Read the rest of this entry »

A model retraction in the Journal of Neurochemistry for “unexpected effect” of a filter

with 6 comments

jneurochemThey say that a poor workman blames his tools. If you’re a scientist and you discover your tools don’t do exactly what you thought they did, however, the right thing to do is let other scientists relying on your work know.

That’s what the University of Auckland’s Nigel Birch and colleagues did recently, after a 2012 study they published in the Journal of Neurochemistry didn’t hold up. Here’s the notice, which we’d consider a model for retractions everywhere: Read the rest of this entry »

And then there were eight: Three more retractions for Alirio Melendez, all in the Journal of Immunology

without comments

alirio_melendezAlirio Melendez, who has already retracted five papers and was found by one of his former universities to have committed misconduct on more than 20, has three more retractions.

Here’s the notice for “Antisense Knockdown of Sphingosine Kinase 1 in Human Macrophages Inhibits C5a Receptor-Dependent Signal Transduction, Ca2+ Signals, Enzyme Release, Cytokine Production, and Chemotaxis,” cited 68 times, according to Thomson Scientific’s Web of Knowledge: Read the rest of this entry »

Author whose duplications forced Cell correction retracts paper on Down syndrome

without comments

Sebastian Schuchmann, a neuroscience researcher whose duplication errors led to a Cell correction last year, has retracted a 12-year-old paper in the Journal of Neurochemistry whose figures were copied from two of his earlier papers.

Here’s the notice: Read the rest of this entry »

Neurochemistry journal retracts paper after earlier mega-correction for an author who’s no stranger to errata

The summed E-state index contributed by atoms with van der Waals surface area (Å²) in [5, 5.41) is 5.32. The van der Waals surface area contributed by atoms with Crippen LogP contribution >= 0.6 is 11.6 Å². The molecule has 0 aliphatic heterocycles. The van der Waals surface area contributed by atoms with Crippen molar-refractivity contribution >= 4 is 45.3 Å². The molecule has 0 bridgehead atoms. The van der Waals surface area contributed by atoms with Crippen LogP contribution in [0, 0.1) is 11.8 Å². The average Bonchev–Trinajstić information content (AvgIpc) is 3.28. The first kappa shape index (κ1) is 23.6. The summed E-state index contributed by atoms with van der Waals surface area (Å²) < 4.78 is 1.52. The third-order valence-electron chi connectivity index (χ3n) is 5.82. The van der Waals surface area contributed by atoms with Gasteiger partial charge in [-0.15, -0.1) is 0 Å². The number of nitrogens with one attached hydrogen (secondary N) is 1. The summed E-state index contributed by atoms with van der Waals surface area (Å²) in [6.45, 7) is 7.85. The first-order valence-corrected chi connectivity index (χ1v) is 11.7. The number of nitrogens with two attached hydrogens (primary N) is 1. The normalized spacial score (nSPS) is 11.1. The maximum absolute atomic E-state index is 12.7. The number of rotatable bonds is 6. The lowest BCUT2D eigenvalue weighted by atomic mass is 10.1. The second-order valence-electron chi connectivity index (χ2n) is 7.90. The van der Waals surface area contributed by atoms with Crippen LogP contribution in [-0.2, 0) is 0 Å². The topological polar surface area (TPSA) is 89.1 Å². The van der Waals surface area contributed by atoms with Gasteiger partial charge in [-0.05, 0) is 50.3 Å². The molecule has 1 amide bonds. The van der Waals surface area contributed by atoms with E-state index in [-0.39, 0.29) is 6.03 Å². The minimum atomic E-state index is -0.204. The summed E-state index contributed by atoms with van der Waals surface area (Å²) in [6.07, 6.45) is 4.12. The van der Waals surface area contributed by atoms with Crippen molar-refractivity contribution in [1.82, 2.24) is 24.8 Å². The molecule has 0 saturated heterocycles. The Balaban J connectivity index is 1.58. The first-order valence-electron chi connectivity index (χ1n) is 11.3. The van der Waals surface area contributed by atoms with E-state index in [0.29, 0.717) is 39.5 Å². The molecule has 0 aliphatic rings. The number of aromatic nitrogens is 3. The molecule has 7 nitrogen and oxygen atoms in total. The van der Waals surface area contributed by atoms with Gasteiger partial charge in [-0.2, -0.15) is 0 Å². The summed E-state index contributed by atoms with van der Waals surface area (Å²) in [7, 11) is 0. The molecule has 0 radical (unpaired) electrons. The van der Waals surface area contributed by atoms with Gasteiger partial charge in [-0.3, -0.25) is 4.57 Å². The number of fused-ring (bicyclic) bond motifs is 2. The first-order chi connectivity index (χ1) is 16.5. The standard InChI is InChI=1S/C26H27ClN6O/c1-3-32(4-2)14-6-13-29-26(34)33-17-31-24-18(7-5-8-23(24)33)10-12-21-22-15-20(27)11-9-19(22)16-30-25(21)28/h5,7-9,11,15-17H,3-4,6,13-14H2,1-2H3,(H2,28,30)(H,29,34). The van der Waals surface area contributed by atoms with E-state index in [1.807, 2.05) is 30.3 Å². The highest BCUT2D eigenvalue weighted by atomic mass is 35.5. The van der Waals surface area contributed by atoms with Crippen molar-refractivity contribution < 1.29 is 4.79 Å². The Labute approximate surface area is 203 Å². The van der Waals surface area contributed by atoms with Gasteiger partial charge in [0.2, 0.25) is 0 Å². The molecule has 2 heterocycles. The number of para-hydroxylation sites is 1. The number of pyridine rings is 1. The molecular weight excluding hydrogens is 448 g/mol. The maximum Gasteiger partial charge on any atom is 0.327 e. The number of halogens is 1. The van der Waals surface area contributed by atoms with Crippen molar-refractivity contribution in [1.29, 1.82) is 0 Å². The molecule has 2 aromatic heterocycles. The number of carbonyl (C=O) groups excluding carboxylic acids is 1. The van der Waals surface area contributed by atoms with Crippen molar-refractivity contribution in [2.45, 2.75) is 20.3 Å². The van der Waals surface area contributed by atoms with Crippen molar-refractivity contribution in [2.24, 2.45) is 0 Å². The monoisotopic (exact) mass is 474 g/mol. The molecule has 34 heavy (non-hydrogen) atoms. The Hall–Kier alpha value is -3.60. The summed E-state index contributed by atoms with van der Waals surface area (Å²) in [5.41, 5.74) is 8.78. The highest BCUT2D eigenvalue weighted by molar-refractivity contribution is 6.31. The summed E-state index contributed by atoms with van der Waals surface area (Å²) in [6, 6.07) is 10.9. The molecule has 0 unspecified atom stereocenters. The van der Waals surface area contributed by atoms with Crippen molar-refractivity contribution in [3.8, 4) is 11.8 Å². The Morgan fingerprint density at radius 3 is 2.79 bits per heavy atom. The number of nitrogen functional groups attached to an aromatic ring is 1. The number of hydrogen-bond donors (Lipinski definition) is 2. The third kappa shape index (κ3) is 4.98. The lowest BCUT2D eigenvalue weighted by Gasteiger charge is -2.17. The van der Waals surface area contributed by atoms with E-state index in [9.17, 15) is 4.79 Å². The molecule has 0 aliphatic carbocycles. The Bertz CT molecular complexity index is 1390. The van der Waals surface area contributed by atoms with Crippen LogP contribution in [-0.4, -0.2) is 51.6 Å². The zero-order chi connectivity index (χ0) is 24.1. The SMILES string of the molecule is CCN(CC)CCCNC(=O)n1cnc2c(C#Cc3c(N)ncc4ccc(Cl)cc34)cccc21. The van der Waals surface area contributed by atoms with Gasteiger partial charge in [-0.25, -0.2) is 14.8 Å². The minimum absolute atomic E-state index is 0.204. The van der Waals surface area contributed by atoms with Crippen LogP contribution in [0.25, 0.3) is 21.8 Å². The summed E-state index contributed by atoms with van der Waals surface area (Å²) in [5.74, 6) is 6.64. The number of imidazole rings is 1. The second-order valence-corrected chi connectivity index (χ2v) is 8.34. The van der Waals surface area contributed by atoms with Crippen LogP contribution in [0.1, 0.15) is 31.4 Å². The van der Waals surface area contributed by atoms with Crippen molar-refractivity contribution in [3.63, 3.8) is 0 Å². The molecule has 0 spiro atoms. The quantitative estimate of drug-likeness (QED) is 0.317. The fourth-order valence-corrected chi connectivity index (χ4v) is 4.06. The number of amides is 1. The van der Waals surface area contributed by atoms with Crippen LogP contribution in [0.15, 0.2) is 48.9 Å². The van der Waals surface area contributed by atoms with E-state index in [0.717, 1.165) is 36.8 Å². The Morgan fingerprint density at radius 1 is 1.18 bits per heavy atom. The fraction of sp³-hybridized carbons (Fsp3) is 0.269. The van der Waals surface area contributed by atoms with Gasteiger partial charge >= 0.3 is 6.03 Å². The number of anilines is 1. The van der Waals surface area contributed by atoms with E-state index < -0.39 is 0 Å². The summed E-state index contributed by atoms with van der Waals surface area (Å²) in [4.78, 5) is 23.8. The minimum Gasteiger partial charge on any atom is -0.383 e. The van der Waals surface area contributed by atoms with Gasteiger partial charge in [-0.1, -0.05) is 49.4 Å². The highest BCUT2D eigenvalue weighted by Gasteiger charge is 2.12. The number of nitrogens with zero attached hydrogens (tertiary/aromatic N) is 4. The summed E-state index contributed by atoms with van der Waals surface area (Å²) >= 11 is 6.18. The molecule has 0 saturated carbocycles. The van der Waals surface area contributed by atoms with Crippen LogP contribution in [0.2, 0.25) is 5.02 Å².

without comments

The Journal of Neurochemistry has retracted a 2008 paper, “Toll-like receptor 3 contributes to spinal glial activation and tactile allodynia after nerve injury,” it had initially corrected — and how.

The correction, which appeared online in August 2010, was extensive: Read the rest of this entry »

Journal of Neurochemistry retracts paper after SUNY Upstate medical school finds evidence of fraud

with 16 comments

Following an investigation by the State University of New York (SUNY) Upstate into the work of one of its neuroscientists, the Journal of Neurochemistry has retracted a 2007 paper.

The retraction notice is quite clear about why the paper is being withdrawn: Read the rest of this entry »

Another retraction for Jatinder Ahluwalia, in Journal of Neurochemistry

with 3 comments

The Journal of Neurochemistry will retract a paper by Jatinder Ahluwalia, the scientist who recently left his post at the University of East London following an investigation into his work.

Ahluwalia was lead author of the 2003 paper, “Activation of capsaicin-sensitive primary sensory neurones induces anandamide production and release,” while earning his PhD at Imperial College London. It had already been the subject of a June 2010 correction. That correction blamed the paper’s problems on a typo:  Read the rest of this entry »

Written by Ivan Oransky

August 24th, 2011 at 11:08 am